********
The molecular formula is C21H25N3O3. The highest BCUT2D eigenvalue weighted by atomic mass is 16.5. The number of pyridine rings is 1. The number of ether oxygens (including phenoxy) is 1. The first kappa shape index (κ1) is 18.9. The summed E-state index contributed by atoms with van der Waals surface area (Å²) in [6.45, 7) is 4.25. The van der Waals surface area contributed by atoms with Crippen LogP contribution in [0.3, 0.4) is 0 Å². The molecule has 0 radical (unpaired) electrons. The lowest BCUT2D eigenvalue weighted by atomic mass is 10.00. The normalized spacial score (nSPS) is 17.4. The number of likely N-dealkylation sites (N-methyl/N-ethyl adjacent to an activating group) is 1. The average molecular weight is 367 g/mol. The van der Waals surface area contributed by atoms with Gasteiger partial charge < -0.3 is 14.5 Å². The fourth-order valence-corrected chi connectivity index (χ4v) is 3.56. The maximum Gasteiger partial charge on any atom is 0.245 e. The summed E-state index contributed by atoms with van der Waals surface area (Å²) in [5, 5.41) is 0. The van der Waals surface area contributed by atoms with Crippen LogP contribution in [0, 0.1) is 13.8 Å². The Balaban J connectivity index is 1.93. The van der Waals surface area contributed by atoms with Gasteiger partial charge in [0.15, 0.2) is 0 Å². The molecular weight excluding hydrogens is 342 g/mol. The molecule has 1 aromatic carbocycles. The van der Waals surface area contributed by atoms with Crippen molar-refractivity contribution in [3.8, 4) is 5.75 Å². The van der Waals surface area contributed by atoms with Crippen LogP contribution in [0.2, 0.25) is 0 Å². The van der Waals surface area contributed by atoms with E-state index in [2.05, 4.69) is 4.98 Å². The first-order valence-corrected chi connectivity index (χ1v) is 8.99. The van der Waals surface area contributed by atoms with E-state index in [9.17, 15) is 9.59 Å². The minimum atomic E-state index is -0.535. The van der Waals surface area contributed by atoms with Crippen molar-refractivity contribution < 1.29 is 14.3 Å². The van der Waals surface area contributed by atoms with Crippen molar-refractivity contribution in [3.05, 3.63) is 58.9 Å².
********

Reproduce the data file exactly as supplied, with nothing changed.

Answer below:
The molecular formula is C21H25N3O3. The highest BCUT2D eigenvalue weighted by atomic mass is 16.5. The number of pyridine rings is 1. The number of ether oxygens (including phenoxy) is 1. The first kappa shape index (κ1) is 18.9. The summed E-state index contributed by atoms with van der Waals surface area (Å²) in [6.45, 7) is 4.25. The van der Waals surface area contributed by atoms with Crippen LogP contribution in [0.3, 0.4) is 0 Å². The molecule has 0 radical (unpaired) electrons. The lowest BCUT2D eigenvalue weighted by atomic mass is 10.00. The normalized spacial score (nSPS) is 17.4. The number of likely N-dealkylation sites (N-methyl/N-ethyl adjacent to an activating group) is 1. The average molecular weight is 367 g/mol. The van der Waals surface area contributed by atoms with Gasteiger partial charge < -0.3 is 14.5 Å². The fourth-order valence-corrected chi connectivity index (χ4v) is 3.56. The maximum Gasteiger partial charge on any atom is 0.245 e. The summed E-state index contributed by atoms with van der Waals surface area (Å²) in [5, 5.41) is 0. The van der Waals surface area contributed by atoms with Crippen LogP contribution in [0, 0.1) is 13.8 Å². The Balaban J connectivity index is 1.93. The van der Waals surface area contributed by atoms with Gasteiger partial charge in [0.15, 0.2) is 0 Å². The molecular weight excluding hydrogens is 342 g/mol. The molecule has 1 aromatic carbocycles. The van der Waals surface area contributed by atoms with Crippen molar-refractivity contribution in [3.8, 4) is 5.75 Å². The van der Waals surface area contributed by atoms with Crippen LogP contribution in [0.2, 0.25) is 0 Å². The van der Waals surface area contributed by atoms with E-state index in [2.05, 4.69) is 4.98 Å². The first-order valence-corrected chi connectivity index (χ1v) is 8.99. The van der Waals surface area contributed by atoms with E-state index in [9.17, 15) is 9.59 Å². The minimum atomic E-state index is -0.535. The van der Waals surface area contributed by atoms with Crippen molar-refractivity contribution < 1.29 is 14.3 Å². The van der Waals surface area contributed by atoms with Crippen molar-refractivity contribution in [3.05, 3.63) is 58.9 Å².